rental property and capital gains and

My_question_is: Canadian-specific
Subject:        rental property and capital gains and income spliting
Expert:         taxman at
Date:           Sunday October 29, 2006
Time:           11:51 PM -0500
how often must i do my taxes.  can i split the income frome rental property?
david ingram replies:
I am not sure if this is a serious question.
1. The CRA requires an individual to file their Canadian T1 return by April
30th of the next year. Therefore your 2006 return is due by April 30, 2007.
An exception would be if you were self-employed and bill others for your
services and when you are paid, the payer does not deduct CPP or EI from the
money paid to you. If you OR YOUR SPOUSE is self employed, your return is
not due until June 15, 2007.
A further exception does not apply to you.  However, non-residents of Canada
with rental property have until June 30, 2007 to file their 2006 rental tax
return under Section 216(4) of the Income Tax Act.
If you are married or in a common-law situation, you can NOT split your
income on your tax return with your spouse if they did not put an equivalent
amount of money into the deal. This is covered by section 74.1 of the Income
Tax Act. You may give your partner 30%, 50% or 100% of the profit but it is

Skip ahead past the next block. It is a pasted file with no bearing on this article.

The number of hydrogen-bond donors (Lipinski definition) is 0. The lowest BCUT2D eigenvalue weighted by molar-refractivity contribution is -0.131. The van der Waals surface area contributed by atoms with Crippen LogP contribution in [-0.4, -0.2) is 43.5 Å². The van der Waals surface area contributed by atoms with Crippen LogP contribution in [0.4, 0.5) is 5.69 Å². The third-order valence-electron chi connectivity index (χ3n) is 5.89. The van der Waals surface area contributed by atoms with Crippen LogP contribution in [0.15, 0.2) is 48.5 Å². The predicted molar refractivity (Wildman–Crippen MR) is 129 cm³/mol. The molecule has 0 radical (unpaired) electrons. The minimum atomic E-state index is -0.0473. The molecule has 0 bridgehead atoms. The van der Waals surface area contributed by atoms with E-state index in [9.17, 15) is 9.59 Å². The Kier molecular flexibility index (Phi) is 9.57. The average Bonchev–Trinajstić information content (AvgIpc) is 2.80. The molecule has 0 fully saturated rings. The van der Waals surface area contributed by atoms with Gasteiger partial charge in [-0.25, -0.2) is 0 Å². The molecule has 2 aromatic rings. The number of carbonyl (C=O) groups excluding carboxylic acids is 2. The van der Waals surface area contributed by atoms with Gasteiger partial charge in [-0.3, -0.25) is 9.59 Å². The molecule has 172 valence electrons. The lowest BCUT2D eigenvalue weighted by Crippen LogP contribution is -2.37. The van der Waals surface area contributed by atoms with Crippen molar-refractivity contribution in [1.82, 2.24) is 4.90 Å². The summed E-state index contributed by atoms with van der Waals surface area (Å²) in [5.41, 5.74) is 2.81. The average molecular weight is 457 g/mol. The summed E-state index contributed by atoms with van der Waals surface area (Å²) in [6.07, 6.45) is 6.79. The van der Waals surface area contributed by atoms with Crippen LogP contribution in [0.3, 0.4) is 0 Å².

still taxable to you if they did not put money into the deal.
Section 75.1 covers capital gains.  Again, you can not split it if they did
not put money into the deal.
However, with planning, one can move the income to the spouse by having the
spouse use their share of the money they receive to buy some of the property
from you.
In other words:
1.	You buy the property totally in your spouse's name with your money.  At
that point 100% of the profit is taxable to you even though under common
law, your spouse "owns" the property and the income.
2.	You pay the tax on the profit but your spouse gives you the money and
pays you for "x" percentage of the property. Let's pretend that they made
enough to actually pay you for 2% of the value of the property.
3.	Next year, you pay tax on 98% of the profit and your spouse pays tax on
2%.  Over a series of years, it is possible to switch any percentage you
desire into their name for tax purposes.
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